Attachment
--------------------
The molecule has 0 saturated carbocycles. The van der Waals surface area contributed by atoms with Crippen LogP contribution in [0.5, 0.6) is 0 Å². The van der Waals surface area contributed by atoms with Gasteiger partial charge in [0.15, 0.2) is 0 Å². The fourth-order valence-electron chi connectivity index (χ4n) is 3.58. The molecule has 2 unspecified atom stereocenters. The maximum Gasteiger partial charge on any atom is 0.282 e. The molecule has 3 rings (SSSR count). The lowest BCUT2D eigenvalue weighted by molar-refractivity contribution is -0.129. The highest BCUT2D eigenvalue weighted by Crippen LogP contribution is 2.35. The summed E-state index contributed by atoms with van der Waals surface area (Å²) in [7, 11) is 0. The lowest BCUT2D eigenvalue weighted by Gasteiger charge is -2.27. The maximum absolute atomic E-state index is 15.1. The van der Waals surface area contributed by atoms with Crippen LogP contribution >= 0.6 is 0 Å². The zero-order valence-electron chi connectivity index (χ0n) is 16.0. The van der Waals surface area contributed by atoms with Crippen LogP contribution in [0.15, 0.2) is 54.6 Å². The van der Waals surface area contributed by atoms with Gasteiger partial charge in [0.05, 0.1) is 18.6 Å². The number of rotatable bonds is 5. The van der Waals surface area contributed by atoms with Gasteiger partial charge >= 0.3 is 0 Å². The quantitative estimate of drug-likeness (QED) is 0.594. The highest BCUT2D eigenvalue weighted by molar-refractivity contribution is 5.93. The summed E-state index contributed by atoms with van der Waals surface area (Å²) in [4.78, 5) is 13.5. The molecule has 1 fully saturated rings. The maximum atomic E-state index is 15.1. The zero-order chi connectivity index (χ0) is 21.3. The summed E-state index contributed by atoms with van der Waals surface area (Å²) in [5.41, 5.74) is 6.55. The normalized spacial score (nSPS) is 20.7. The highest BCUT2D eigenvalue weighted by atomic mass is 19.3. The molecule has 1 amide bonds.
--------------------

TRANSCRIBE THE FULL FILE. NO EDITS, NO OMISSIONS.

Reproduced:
The molecule has 0 saturated carbocycles. The van der Waals surface area contributed by atoms with Crippen LogP contribution in [0.5, 0.6) is 0 Å². The van der Waals surface area contributed by atoms with Gasteiger partial charge in [0.15, 0.2) is 0 Å². The fourth-order valence-electron chi connectivity index (χ4n) is 3.58. The molecule has 2 unspecified atom stereocenters. The maximum Gasteiger partial charge on any atom is 0.282 e. The molecule has 3 rings (SSSR count). The lowest BCUT2D eigenvalue weighted by molar-refractivity contribution is -0.129. The highest BCUT2D eigenvalue weighted by Crippen LogP contribution is 2.35. The summed E-state index contributed by atoms with van der Waals surface area (Å²) in [7, 11) is 0. The lowest BCUT2D eigenvalue weighted by Gasteiger charge is -2.27. The maximum absolute atomic E-state index is 15.1. The van der Waals surface area contributed by atoms with Crippen LogP contribution >= 0.6 is 0 Å². The zero-order valence-electron chi connectivity index (χ0n) is 16.0. The van der Waals surface area contributed by atoms with Crippen LogP contribution in [0.15, 0.2) is 54.6 Å². The van der Waals surface area contributed by atoms with Gasteiger partial charge in [0.05, 0.1) is 18.6 Å². The number of rotatable bonds is 5. The van der Waals surface area contributed by atoms with Gasteiger partial charge >= 0.3 is 0 Å². The quantitative estimate of drug-likeness (QED) is 0.594. The highest BCUT2D eigenvalue weighted by molar-refractivity contribution is 5.93. The summed E-state index contributed by atoms with van der Waals surface area (Å²) in [4.78, 5) is 13.5. The molecule has 1 fully saturated rings. The maximum atomic E-state index is 15.1. The zero-order chi connectivity index (χ0) is 21.3. The summed E-state index contributed by atoms with van der Waals surface area (Å²) in [5.41, 5.74) is 6.55. The normalized spacial score (nSPS) is 20.7. The highest BCUT2D eigenvalue weighted by atomic mass is 19.3. The molecule has 1 amide bonds.